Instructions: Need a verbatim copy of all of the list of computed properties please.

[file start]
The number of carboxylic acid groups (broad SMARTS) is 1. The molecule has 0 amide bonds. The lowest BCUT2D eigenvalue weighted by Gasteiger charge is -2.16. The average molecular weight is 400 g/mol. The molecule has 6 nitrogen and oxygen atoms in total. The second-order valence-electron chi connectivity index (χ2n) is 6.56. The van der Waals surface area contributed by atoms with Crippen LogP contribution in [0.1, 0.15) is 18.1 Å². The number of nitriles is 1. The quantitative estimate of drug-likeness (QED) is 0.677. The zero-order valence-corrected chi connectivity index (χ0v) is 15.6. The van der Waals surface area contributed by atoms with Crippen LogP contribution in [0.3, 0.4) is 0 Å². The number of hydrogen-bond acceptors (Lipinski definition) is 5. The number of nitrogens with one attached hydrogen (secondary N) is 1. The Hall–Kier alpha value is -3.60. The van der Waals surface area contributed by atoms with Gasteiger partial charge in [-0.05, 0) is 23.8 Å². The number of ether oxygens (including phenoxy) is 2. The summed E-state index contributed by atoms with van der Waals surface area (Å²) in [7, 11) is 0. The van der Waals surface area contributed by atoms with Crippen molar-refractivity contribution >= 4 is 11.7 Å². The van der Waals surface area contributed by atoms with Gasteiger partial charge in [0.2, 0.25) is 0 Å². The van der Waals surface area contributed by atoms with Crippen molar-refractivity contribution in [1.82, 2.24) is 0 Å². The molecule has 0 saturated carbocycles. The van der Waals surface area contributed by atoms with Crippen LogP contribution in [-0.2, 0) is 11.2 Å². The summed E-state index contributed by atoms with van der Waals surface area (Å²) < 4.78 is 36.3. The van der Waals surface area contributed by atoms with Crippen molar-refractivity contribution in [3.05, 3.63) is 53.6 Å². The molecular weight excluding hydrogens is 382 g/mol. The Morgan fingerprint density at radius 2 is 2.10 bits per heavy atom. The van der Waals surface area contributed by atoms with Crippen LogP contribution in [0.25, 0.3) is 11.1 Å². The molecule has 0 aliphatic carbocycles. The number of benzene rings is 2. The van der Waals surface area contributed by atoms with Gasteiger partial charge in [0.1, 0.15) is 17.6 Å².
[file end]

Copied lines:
The number of carboxylic acid groups (broad SMARTS) is 1. The molecule has 0 amide bonds. The lowest BCUT2D eigenvalue weighted by Gasteiger charge is -2.16. The average molecular weight is 400 g/mol. The molecule has 6 nitrogen and oxygen atoms in total. The second-order valence-electron chi connectivity index (χ2n) is 6.56. The van der Waals surface area contributed by atoms with Crippen LogP contribution in [0.1, 0.15) is 18.1 Å². The number of nitriles is 1. The quantitative estimate of drug-likeness (QED) is 0.677. The zero-order valence-corrected chi connectivity index (χ0v) is 15.6. The van der Waals surface area contributed by atoms with Crippen LogP contribution in [0.3, 0.4) is 0 Å². The number of hydrogen-bond acceptors (Lipinski definition) is 5. The number of nitrogens with one attached hydrogen (secondary N) is 1. The Hall–Kier alpha value is -3.60. The van der Waals surface area contributed by atoms with Gasteiger partial charge in [-0.05, 0) is 23.8 Å². The number of ether oxygens (including phenoxy) is 2. The summed E-state index contributed by atoms with van der Waals surface area (Å²) in [7, 11) is 0. The van der Waals surface area contributed by atoms with Crippen molar-refractivity contribution >= 4 is 11.7 Å². The van der Waals surface area contributed by atoms with Gasteiger partial charge in [0.2, 0.25) is 0 Å². The van der Waals surface area contributed by atoms with Crippen molar-refractivity contribution in [1.82, 2.24) is 0 Å². The molecule has 0 saturated carbocycles. The van der Waals surface area contributed by atoms with Crippen LogP contribution in [-0.2, 0) is 11.2 Å². The summed E-state index contributed by atoms with van der Waals surface area (Å²) < 4.78 is 36.3. The van der Waals surface area contributed by atoms with Crippen molar-refractivity contribution in [3.05, 3.63) is 53.6 Å². The molecular weight excluding hydrogens is 382 g/mol. The Morgan fingerprint density at radius 2 is 2.10 bits per heavy atom. The van der Waals surface area contributed by atoms with Crippen LogP contribution in [0.25, 0.3) is 11.1 Å². The molecule has 0 aliphatic carbocycles. The number of benzene rings is 2. The van der Waals surface area contributed by atoms with Gasteiger partial charge in [0.1, 0.15) is 17.6 Å².